Tuesday, August 9, 2016

Tasting Notes from Cascade Brewing, Portland Oregon

So a recent overnight in PDX with a fantastic long layover provided me a unique opportunity to try a few select beers from The House of Sour.  I was obviously impressed by the lineup and the ideas were nothing short of prolific.  The one thing I took away from them was the technique of layering flavor with multiple barrels.  Interestingly enough, I never got a mature Brett funk from any of the beers. This was surprising.  Instead they focused on the malts, the fruit and spice additions and the barrel characters, whether it be just the wood, wine, or spirits.  I loved the beers and will keep this menu and post handy for future brainstorms.

The fruit of note was the Elderberry.  This fruit gave the beer a beautiful fruity character, but without the perceived sweetness.  I really love this approach.  It is ideal for accentuating or contrasting an Earthy approach to a sour.  Also of note on the Elderberry was the roast character they imparted.  I am going out on a limb but Ill guess CarafaIII.  There was a very subtle note of roast, which was balanced and beautiful here.  With the elderberry giving off that kiss of dryness it just worked the pallet!  To me, this particular addition, paired with the Elderberry took the show of the entire series.  It was a stroke of pure flavor genius!

Contrasting the Elderberry was the Naval Orange.  In this example you got HUGE perceived sweetness in the aroma, but not in the flavor.  I think this fruit add has a lot of room to run in beers that have great bones, but lack in the aromatic department, much like my recent straight BrettC-Lacto.  A big Naval orange zest add would have been beautiful there as the acidity was medium plus so upping the nval addition would have balanced it.

Another fun example was their Kriek.  They did not go sweet with the fruit and in the vintage I tasted the Bing Cherry really popped out at you.  It was well attenuated and left a nice cherry character, but without the sweetness of some Krieks.  This beer put Kreik back on the map for me.

Vine was delicious.  Right now I have my double barrel tripel which got 1c per G of unfermented Grenache Grape must and copious bugs 10 months ago...it's conditioning.  I feel this example most closely exemplifies the Cascade Brewhouse character and Vine.  The grapes really come through nicely as an accent piece but not the main show.  This restraint is important in my beers' execution - because - its how I like them.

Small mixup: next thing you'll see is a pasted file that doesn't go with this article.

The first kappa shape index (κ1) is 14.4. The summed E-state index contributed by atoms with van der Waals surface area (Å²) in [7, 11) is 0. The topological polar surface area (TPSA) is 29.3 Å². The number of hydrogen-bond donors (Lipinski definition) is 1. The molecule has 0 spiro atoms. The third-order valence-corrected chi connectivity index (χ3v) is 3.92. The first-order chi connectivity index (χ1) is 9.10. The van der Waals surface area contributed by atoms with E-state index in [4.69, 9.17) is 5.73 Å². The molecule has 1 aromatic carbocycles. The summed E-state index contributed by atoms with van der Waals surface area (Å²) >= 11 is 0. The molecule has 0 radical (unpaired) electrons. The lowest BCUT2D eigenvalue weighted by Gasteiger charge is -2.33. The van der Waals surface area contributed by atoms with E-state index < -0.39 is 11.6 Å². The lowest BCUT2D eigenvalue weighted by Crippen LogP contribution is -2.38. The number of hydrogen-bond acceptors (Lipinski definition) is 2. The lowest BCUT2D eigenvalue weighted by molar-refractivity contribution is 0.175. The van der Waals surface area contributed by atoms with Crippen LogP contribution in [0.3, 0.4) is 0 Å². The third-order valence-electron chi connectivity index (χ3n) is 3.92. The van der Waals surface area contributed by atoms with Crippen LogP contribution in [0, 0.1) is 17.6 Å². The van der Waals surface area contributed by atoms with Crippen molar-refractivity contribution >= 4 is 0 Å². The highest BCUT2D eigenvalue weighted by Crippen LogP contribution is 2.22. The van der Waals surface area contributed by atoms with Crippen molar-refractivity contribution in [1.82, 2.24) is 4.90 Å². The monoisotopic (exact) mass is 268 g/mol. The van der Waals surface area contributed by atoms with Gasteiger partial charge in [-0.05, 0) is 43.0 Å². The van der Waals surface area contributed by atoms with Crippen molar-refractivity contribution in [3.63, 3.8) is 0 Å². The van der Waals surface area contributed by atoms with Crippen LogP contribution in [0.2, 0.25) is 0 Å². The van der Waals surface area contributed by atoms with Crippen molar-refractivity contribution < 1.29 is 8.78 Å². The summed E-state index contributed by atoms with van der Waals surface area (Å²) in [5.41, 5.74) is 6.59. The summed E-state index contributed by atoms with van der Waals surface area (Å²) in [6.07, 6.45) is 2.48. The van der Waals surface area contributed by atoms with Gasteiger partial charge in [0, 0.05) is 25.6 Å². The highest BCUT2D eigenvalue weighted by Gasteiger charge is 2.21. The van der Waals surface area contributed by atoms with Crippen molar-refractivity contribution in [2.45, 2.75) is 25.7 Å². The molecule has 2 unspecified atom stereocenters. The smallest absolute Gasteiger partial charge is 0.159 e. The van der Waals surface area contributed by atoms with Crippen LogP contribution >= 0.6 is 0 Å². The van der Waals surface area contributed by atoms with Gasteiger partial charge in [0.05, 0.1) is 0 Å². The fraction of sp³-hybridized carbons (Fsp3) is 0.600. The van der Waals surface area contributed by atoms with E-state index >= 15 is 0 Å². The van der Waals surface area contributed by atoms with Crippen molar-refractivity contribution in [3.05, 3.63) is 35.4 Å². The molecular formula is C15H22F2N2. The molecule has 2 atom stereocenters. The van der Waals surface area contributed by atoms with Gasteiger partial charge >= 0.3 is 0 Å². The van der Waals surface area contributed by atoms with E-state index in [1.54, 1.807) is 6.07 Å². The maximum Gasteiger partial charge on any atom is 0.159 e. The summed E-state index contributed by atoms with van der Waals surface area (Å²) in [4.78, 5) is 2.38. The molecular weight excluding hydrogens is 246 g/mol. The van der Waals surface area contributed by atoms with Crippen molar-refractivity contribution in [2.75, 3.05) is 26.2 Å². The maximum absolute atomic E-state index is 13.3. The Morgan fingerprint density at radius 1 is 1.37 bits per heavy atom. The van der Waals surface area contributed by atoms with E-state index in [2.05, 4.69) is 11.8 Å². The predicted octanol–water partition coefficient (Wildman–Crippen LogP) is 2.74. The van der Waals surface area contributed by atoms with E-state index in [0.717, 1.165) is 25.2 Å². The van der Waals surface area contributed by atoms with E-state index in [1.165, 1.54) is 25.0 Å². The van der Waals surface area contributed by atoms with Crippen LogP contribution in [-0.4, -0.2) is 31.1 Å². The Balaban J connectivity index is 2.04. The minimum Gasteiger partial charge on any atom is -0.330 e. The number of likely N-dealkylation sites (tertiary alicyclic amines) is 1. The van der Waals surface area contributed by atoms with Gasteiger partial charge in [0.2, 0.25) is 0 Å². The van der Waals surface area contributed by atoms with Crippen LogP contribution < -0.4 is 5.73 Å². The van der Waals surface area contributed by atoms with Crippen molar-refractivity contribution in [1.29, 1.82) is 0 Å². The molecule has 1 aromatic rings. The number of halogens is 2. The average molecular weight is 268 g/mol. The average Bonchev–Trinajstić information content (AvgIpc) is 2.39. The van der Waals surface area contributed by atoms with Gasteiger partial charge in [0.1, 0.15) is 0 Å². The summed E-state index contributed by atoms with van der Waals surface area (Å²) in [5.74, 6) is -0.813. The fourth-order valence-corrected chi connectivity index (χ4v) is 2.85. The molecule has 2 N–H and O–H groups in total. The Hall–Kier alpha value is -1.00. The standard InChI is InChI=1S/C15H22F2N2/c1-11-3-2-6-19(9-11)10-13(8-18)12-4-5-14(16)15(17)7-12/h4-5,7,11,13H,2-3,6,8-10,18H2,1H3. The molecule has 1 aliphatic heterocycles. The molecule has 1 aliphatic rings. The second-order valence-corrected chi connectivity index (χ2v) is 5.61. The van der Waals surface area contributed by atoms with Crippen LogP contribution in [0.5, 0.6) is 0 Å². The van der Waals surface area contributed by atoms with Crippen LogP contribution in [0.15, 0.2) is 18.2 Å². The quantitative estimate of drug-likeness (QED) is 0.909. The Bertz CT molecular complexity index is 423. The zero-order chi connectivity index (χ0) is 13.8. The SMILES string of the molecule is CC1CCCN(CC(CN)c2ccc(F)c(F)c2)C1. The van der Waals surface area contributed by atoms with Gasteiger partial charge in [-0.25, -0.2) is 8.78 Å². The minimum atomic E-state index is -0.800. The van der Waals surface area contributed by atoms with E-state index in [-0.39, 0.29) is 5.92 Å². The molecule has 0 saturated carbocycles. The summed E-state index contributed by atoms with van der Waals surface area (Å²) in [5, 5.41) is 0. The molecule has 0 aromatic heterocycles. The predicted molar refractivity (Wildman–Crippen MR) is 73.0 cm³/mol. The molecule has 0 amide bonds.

Sang Royal with its grapes worked well too.  In this example they went with two red wine barrels and the red wine grapes.  RED all the way through.  A very fun and successful process.  I liked how there were layers of oak in this beer to accent the grapes where as in Vine you had more of a simple, linear barrel character.  Makes me think of using a Heavy and Light toast of one wood type, mixing woods, etc.  The possibilities are endless, but I now have a reason to buy a Heavy-toast Oak Spiral.

Sang Rouge was tasty, layered, complex, fun.  I like how they had an example without fruit or spice.  They just let the bugs and barrels run.  It has layers of restrained Brett character and a medium - acidity.  It was a great place to layer in multiple barrels.

I am not a fan of the Ginger, but that's a personal aversion to Ginger in beer.  While the Honey-Ginger, Lime was nice with my Smoked Albacore Tuna Sandwich, I could not drink more than one (unless I was being forced too:-).  The Ginger is just too much for me, although it would be a fun novelty beer idea for the holidays.

Of course the Apricot was amazing and is a great example of how to go Bright (medium plus acidity) with a Sour.  Just using the fruit to play up that big acidity works beautifully here.

OK, that is all for now.

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